(or skip to the n-state switching introduction) The eTextbook " A reduced cost license for unlimited educational copies for named institutions, schools and companies is available. Send a request for info to admin@ternarylogic.com. George Boole's "An investigation of the Laws of Thought..."
is often cited as a beginning of machine logic. However, Boole's investigation
was into (humanly) meaningful logic expressions and not into meaningless
switching rules to be performed by a machine to accomplish a predefined
purpose. That task was achieved about 80 years later by Claude Shannon
in his MIT
Master Thesis: "A symbolic analysis of relay and switching functions."
This thesis is based on a switching algebra. Design of computer devices recognizes three main levels of design: the architecture, the implementation and the realization. My book deals with the implementation or the design of devices applying (in this case) non-binary switching functions. A brief description of the three different levels is provided in the Abstract of Dr. Blaauw's book on computer architectur.e I discovered that binary logic is actualy a limited "poor man's version" of non-binary logic. Many things are possible in non-binary logic that are not possible in basic binary design. If you like thinking about digital design you will enjoy this book. I am still developing "The N-state Switching Video eBook." The Video eBook contains a series of about 25-30 video lectures covering many aspects of the Ternarylogic LLC Intellectual Property (IP) portfolio. Each lecture covers a specific subject in n-state switching and contains a recording of the lecture with slides and illustrative programs. The programs can be run under Matlab or the open source program Freemat. One will have to purchase the lectures, which will
be copy-righted. Included with the purchase will be a one time, non-exclusve,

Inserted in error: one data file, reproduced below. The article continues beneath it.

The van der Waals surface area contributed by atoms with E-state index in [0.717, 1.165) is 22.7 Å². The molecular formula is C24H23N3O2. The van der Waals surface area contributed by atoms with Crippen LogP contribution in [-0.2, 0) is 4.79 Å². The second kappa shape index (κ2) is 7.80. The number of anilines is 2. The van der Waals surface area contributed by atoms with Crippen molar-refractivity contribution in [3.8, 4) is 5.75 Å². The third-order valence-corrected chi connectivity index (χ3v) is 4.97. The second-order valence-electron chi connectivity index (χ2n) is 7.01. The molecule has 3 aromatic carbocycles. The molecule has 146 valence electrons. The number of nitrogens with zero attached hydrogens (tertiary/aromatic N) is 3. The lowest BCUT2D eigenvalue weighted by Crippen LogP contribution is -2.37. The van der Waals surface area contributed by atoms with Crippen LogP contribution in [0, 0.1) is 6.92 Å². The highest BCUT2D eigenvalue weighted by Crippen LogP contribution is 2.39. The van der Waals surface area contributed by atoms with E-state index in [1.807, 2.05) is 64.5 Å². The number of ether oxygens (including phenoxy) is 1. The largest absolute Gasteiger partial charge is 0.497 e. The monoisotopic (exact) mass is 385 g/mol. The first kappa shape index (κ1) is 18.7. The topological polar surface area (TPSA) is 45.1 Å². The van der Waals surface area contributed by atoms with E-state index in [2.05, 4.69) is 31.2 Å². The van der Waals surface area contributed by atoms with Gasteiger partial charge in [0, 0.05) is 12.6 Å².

non-transferable, limited and personal license to the An overview of the Ternarylogic portfolio can be reviewed at www.ternarylogic.com/portfolio.pdf . Computers have become very complex machines, running on processors with millions and millions of circuits and running at clock speeds of 4GHz and higher. The programs running on these machines are even more complex, involving millions of instructions. Despite all this complexity, the stunning fact is that the basic component of all this machinery is the very basic binary switch, which switches between two states. Some people have tried to explain all this complexity from a perspective of "symbol processing." Other have tried to connect our thinking with binary logic, which is the 'language' of binary switching. No matter how it is all explained, the fact remains, that for over 70 years, computing devices as we know them have been based on the simplest of simple switching states: "on" and "off'." This has resulted into a very strange way of approaching computing problems: we first break down problems into very basic statements or instructions and then we re-assemble all these basic statements back into complex statements to run our applications. In many cases, the complexity of the applications leads us to an anthropomorphic approach of machinery and project into it human capabilities. But, computing is still basically "on" and "off" switching, no matter how it appears to us. The subject of computing and logic poses deep philosophical and epistemological issues. However, computing is also a profoundly technical issue. One question that occurs to most "engineering types", among which I count myself, is around the matter of non-binary switching. Binary technology appears to be a given, a fundamental approach to allow a machine to perform instructions. It also appears to be limiting. Just two states? To automate all our thought processes? What would one be able to do with a machine that performs non-binary switching? What would it require? What would it look like? How does one apply it? This website provides some answers. The subject of Multiple-Valued Logic (MVL) is a well studied one. This article of Elena Dubrova provides some background. Even though the article is well written, It may all seem to be quite complex. Despite all kind of philosophical and theoretical musings non-binary switching can be reduced to the simple technical issue of generating a signal according to a non-binary switching rule.